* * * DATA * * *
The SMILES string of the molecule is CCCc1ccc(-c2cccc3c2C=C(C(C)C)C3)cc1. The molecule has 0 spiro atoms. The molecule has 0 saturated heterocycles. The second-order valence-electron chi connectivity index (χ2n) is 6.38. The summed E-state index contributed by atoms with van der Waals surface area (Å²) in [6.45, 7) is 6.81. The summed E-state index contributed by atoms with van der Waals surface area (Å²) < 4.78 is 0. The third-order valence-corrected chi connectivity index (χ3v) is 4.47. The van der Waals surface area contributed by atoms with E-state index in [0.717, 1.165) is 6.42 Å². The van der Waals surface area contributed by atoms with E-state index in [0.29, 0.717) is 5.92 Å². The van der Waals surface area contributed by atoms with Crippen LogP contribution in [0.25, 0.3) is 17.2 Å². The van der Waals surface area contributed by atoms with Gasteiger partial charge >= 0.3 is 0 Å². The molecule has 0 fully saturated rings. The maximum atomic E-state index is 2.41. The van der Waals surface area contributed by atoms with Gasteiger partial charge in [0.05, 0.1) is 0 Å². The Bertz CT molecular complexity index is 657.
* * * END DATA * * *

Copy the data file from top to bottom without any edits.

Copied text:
The SMILES string of the molecule is CCCc1ccc(-c2cccc3c2C=C(C(C)C)C3)cc1. The molecule has 0 spiro atoms. The molecule has 0 saturated heterocycles. The second-order valence-electron chi connectivity index (χ2n) is 6.38. The summed E-state index contributed by atoms with van der Waals surface area (Å²) in [6.45, 7) is 6.81. The summed E-state index contributed by atoms with van der Waals surface area (Å²) < 4.78 is 0. The third-order valence-corrected chi connectivity index (χ3v) is 4.47. The van der Waals surface area contributed by atoms with E-state index in [0.717, 1.165) is 6.42 Å². The van der Waals surface area contributed by atoms with E-state index in [0.29, 0.717) is 5.92 Å². The van der Waals surface area contributed by atoms with Crippen LogP contribution in [0.25, 0.3) is 17.2 Å². The van der Waals surface area contributed by atoms with Gasteiger partial charge >= 0.3 is 0 Å². The molecule has 0 fully saturated rings. The maximum atomic E-state index is 2.41. The van der Waals surface area contributed by atoms with Gasteiger partial charge in [0.05, 0.1) is 0 Å². The Bertz CT molecular complexity index is 657.